The major problem is that the Outlook mail reading paradigm has a fundamental assumption which turns out to be flawed. It assumes you want to read every item you get in your inbox. This flawed assumption leads to the kind of information overload that hampers the productivity of lots of people I know at work. I've met several people who seem to always have hundreds unread items in their email inbox. For this reason I always have to learn who's easier to reach via IM or swinging by their office in person than sending them mail.

Most people I know get four classes of messages in their information aggregators (I am lumping reading email, reading news and reading RSS/Atom feeds into a single category). These are

1. notifications (checkin mails, comments to my blog, etc)
2. headlines (email newsletters, feeds from news sites, etc)
3. messages sent directly to me or that is similarly relevant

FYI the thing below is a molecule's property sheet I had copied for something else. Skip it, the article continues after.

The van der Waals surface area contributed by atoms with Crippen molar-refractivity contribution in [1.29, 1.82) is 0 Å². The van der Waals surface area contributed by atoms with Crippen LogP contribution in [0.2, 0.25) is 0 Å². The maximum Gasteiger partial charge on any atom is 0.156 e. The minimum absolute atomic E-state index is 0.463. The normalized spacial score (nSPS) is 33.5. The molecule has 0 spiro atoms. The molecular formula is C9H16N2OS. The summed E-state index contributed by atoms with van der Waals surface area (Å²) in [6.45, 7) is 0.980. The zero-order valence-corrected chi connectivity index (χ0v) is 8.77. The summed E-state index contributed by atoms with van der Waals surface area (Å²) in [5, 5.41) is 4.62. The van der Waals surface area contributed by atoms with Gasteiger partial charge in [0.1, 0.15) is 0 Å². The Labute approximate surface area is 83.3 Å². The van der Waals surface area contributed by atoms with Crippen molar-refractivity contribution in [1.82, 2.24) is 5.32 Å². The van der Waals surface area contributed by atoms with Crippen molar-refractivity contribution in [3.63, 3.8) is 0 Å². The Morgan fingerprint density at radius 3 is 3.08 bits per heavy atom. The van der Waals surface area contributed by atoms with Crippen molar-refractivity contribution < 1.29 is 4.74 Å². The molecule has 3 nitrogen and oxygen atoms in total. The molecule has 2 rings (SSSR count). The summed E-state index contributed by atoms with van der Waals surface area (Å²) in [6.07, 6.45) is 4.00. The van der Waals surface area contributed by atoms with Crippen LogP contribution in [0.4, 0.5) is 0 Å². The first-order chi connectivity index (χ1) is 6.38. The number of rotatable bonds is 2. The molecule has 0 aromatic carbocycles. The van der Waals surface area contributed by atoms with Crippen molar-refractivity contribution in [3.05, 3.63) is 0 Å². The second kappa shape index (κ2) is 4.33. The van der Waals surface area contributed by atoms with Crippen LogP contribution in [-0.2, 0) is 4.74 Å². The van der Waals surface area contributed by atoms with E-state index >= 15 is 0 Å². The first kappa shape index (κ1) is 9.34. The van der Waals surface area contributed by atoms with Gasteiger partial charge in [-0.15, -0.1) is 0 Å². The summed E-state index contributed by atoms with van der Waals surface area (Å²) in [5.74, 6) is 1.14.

4. messages sent to an interest group I am a part of (XML-DEV mailing list, comp.text.xml newsgroup, etc)

The problem is that the typical Outlook inspired information aggregator treats all of the above as being of equal relevance. Even though Outlook does provide mechanisms for managing assigning relevance to incoming messages, they are either hard to find or cumbersome to use.

This is definitely one of the areas that needs to be improved in the world of information aggregators in general and RSS/Atom readers in particular.